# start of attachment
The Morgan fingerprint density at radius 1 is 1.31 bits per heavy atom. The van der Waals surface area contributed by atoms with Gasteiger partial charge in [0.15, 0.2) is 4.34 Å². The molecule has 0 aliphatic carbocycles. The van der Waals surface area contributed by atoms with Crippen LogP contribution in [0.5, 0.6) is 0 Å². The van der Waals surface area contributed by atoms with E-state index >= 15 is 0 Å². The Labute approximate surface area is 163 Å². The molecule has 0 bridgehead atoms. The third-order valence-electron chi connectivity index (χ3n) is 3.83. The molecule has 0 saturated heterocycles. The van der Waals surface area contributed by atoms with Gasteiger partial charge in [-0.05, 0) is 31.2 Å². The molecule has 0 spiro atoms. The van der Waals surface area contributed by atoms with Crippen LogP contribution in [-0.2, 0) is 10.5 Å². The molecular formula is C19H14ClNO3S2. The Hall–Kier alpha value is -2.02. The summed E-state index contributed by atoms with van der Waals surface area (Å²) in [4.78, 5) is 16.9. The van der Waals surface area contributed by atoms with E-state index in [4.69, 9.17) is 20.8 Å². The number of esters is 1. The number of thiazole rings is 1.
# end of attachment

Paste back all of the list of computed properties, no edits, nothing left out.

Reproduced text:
The Morgan fingerprint density at radius 1 is 1.31 bits per heavy atom. The van der Waals surface area contributed by atoms with Gasteiger partial charge in [0.15, 0.2) is 4.34 Å². The molecule has 0 aliphatic carbocycles. The van der Waals surface area contributed by atoms with Crippen LogP contribution in [0.5, 0.6) is 0 Å². The van der Waals surface area contributed by atoms with E-state index >= 15 is 0 Å². The Labute approximate surface area is 163 Å². The molecule has 0 bridgehead atoms. The third-order valence-electron chi connectivity index (χ3n) is 3.83. The molecule has 0 saturated heterocycles. The van der Waals surface area contributed by atoms with Gasteiger partial charge in [-0.05, 0) is 31.2 Å². The molecule has 0 spiro atoms. The van der Waals surface area contributed by atoms with Crippen LogP contribution in [-0.2, 0) is 10.5 Å². The molecular formula is C19H14ClNO3S2. The Hall–Kier alpha value is -2.02. The summed E-state index contributed by atoms with van der Waals surface area (Å²) in [4.78, 5) is 16.9. The van der Waals surface area contributed by atoms with E-state index in [4.69, 9.17) is 20.8 Å². The number of esters is 1. The number of thiazole rings is 1.